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Biotechnology news

Crops evolved 10 millennia earlier than thought

Ancient hunter-gatherers began to systemically affect the evolution of crops up to thirty thousand years ago – around ten millennia before experts previously thought – according to new research by the University of Warwick.

date10 hours ago in Biotechnology
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Gene editing in the brain gets a major upgrade

Genome editing technologies have revolutionized biomedical science, providing a fast and easy way to modify genes. However, the technique allowing scientists to carryout the most precise edits, doesn't work in cells that ...

dateOct 19, 2017 in Biotechnology
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Matchmaking with consequences

Most human tumours have one thing in common: They harbour drastically increased amounts of the so-called Myc proteins. Animal experiments show that such high Myc concentrations contribute to causing cancer. But Myc proteins ...

dateOct 17, 2017 in Biotechnology
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An epigenetic key to unlock behavior change

When it comes to behaviour, researchers have moved beyond the "nature versus nurture" debate. It's understood that genes and environment both play a role. However, how they interact at a molecular level to shape behaviour ...

dateOct 16, 2017 in Biotechnology
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An engineer's guide to the embryo

In roughly 48 hours, the single cell of the fertilized frog egg will undergo dramatic change to develop vital body parts like muscles, a skeleton, eyes, a heart, and a tadpole tail. Scientists have been studying this process ...

dateOct 11, 2017 in Biotechnology
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Researchers identify gene to help hybrid wheat breeding

Australian researchers at the University of Adelaide have identified a naturally occurring wheat gene that, when turned off, eliminates self-pollination but still allows cross-pollination - opening the way for breeding high-yielding ...

Pest resistance to biotech crops surging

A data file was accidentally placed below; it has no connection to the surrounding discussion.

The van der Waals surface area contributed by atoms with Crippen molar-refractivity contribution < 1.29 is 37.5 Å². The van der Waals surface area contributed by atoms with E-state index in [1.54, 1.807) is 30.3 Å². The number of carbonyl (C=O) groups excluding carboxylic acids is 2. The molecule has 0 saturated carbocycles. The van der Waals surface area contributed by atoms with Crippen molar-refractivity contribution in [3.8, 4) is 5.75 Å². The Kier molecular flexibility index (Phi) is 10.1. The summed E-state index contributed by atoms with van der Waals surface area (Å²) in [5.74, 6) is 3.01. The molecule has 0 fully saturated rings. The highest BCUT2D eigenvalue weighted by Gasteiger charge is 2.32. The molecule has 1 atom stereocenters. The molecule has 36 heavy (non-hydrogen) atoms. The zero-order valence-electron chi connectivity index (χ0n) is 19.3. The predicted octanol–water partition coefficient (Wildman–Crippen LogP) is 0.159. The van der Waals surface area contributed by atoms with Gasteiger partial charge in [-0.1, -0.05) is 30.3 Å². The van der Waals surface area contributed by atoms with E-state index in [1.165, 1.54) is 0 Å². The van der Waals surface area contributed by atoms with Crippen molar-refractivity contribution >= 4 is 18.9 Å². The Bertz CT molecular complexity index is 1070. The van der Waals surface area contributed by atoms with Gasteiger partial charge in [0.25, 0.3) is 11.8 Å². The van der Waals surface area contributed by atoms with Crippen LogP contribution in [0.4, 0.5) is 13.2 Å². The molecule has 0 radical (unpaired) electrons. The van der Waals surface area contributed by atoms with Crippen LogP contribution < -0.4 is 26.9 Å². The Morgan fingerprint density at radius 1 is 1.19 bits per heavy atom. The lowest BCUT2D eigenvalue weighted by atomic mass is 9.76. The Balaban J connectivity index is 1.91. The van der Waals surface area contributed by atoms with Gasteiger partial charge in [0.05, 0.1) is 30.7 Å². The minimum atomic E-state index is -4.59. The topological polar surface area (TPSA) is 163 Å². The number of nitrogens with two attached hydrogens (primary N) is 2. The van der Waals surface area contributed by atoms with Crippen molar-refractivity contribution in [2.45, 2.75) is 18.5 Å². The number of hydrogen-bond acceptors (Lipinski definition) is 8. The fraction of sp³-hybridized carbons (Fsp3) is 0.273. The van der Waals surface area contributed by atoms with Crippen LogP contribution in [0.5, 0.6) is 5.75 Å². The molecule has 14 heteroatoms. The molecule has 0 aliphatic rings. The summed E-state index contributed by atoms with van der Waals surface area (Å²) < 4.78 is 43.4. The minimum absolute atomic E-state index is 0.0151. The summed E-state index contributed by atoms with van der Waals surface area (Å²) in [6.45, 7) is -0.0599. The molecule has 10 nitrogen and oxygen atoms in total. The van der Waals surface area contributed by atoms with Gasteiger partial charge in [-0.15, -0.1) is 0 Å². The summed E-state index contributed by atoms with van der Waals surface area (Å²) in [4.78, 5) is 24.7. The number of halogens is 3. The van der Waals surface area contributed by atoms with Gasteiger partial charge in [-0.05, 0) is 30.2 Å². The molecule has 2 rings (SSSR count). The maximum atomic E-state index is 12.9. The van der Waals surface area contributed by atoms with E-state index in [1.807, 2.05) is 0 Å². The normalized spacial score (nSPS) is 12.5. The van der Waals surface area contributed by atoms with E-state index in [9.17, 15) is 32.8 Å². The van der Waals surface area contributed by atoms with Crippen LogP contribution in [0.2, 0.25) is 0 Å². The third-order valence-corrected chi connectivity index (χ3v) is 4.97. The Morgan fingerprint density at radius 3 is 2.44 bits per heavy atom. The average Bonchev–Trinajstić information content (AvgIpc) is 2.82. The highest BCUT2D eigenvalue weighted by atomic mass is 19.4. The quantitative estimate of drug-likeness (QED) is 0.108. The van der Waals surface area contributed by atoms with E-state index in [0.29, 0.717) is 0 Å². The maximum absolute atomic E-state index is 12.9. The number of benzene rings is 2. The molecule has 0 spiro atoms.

In 2016, farmers worldwide planted more than 240 million acres (98 million hectares) of genetically modified corn, cotton and soybeans that produce insect-killing proteins from the bacterium Bacillus thuringiensis, or Bt. ...

Breeding salt-tolerant plants

The quinoa plant might serve as a model for making other crops salt-tolerant. It grows well on saline soils because the excess salt is simply dumped into special bladders on its leaves.

Protein restricts sap uptake by aphids

Researchers at Umeå University and Wageningen University have discovered how plants can defend themselves against aphids. They recorded aphid behavior on video, and identified a plant protein that keeps aphids from feeding. ...

Japan scientists grow drugs in chicken eggs

Japanese researchers have genetically engineered hens whose eggs contain drugs that can fight serious diseases including cancer, in a bid to dramatically reduce the cost of treatment, a report said Monday.

Researchers map human genome in 4-D as it folds

A multi-institutional team spanning Baylor College of Medicine, Rice University, Stanford University and the Broad Institute of MIT and Harvard has created the first high-resolution 4-D map of genome folding, tracking an ...

Tooth root pulp becomes rich source of stem cells

Stem cells. Few research discoveries hold as much promise of single-handedly expanding medical treatment options as they do. Miraculously able to act as transformers—either re-creating or morphing into a variety of cell ...

Scientists develop new theory of molecular evolution
Scientists discover superconductor with bounce
Scientists update four key fundamental constants
Nanotube fiber antennas as capable as copper
These shrews have heads that shrink with the season
Austrian researchers facilitate lipid data analysis

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